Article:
Where the Watermelons Grow

Della Kelly is burdened by a secret she can't share with anyone, not even best friend Arden: her mother's mental illness, under control for the past four years, is starting to recur. Della's father, already stressed by drought conditions on their North Carolina farm, is not ready to face what's happening. "It's important for your mama to have dignity," he tells Della. "[L]ots of people, they don't understand an illness like... schizophrenia.... They... start to use hurtful words, like 'crazy' and 'psychotic,' and start seeing a person as just a disease, not a human being." Since the original illness was triggered by Della's birth 12 years earlier, she feels responsible for finding a solution. She thinks working harder around the house and farm, caring for her toddler sister and taking on more chores will help. When this doesn't work, she runs away, believing her mama will be forced to rise to the occasion of behaving like a mother again. Most of all, though, she hangs her hopes on the legendary miraculous qualities of the honey from the local Bee Lady. It's only when her mother goes from bad to worse that Della and her father must come to terms with what will likely be a lifelong condition and find the strength to ask for help.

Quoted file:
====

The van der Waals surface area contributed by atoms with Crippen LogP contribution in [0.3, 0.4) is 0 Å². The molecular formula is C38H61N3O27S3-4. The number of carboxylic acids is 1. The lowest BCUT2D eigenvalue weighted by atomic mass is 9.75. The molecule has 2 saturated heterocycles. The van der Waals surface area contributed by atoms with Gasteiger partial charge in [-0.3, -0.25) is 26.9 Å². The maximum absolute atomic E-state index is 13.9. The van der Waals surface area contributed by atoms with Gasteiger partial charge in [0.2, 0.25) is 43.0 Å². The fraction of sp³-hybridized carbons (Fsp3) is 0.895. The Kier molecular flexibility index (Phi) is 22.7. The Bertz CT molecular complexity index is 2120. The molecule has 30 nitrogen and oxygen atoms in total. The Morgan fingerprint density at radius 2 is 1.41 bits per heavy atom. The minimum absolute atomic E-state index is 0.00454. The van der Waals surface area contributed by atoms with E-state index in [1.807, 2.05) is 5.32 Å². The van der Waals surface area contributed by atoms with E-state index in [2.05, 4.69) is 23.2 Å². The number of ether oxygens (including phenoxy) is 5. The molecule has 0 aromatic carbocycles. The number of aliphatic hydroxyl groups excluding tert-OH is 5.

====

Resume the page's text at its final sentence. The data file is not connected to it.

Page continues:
Cindy Baldwin's graceful debut novel is an ode to family and community. Although Della longs for her own mother, she's surrounded by "other mamas" who look out for her, who "sing a song to that little fluttering thing [hope] in [her] soul." Hints of sweet magical realism touch Where the Watermelon Grows, balancing this exquisite novel's bittersweet authenticity. --Emilie Coulter, freelance writer and editor
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